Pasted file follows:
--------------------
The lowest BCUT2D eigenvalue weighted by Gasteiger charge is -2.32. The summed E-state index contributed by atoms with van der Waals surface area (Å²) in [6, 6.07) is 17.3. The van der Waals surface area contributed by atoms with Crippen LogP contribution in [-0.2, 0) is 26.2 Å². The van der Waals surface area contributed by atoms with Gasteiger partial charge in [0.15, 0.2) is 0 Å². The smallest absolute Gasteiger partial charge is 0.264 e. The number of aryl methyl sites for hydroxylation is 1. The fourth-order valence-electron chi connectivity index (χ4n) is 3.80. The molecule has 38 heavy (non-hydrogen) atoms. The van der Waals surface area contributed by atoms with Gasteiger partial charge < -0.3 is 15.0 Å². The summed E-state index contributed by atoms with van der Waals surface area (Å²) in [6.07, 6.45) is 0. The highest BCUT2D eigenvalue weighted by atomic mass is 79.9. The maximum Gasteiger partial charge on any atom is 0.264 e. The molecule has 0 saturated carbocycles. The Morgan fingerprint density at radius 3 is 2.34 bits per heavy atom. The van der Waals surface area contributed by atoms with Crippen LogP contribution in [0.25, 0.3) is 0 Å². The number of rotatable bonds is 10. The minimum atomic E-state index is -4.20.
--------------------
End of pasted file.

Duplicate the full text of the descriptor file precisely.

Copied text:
The lowest BCUT2D eigenvalue weighted by Gasteiger charge is -2.32. The summed E-state index contributed by atoms with van der Waals surface area (Å²) in [6, 6.07) is 17.3. The van der Waals surface area contributed by atoms with Crippen LogP contribution in [-0.2, 0) is 26.2 Å². The van der Waals surface area contributed by atoms with Gasteiger partial charge in [0.15, 0.2) is 0 Å². The smallest absolute Gasteiger partial charge is 0.264 e. The number of aryl methyl sites for hydroxylation is 1. The fourth-order valence-electron chi connectivity index (χ4n) is 3.80. The molecule has 38 heavy (non-hydrogen) atoms. The van der Waals surface area contributed by atoms with Gasteiger partial charge < -0.3 is 15.0 Å². The summed E-state index contributed by atoms with van der Waals surface area (Å²) in [6.07, 6.45) is 0. The highest BCUT2D eigenvalue weighted by atomic mass is 79.9. The maximum Gasteiger partial charge on any atom is 0.264 e. The molecule has 0 saturated carbocycles. The Morgan fingerprint density at radius 3 is 2.34 bits per heavy atom. The van der Waals surface area contributed by atoms with Crippen LogP contribution in [0.25, 0.3) is 0 Å². The number of rotatable bonds is 10. The minimum atomic E-state index is -4.20.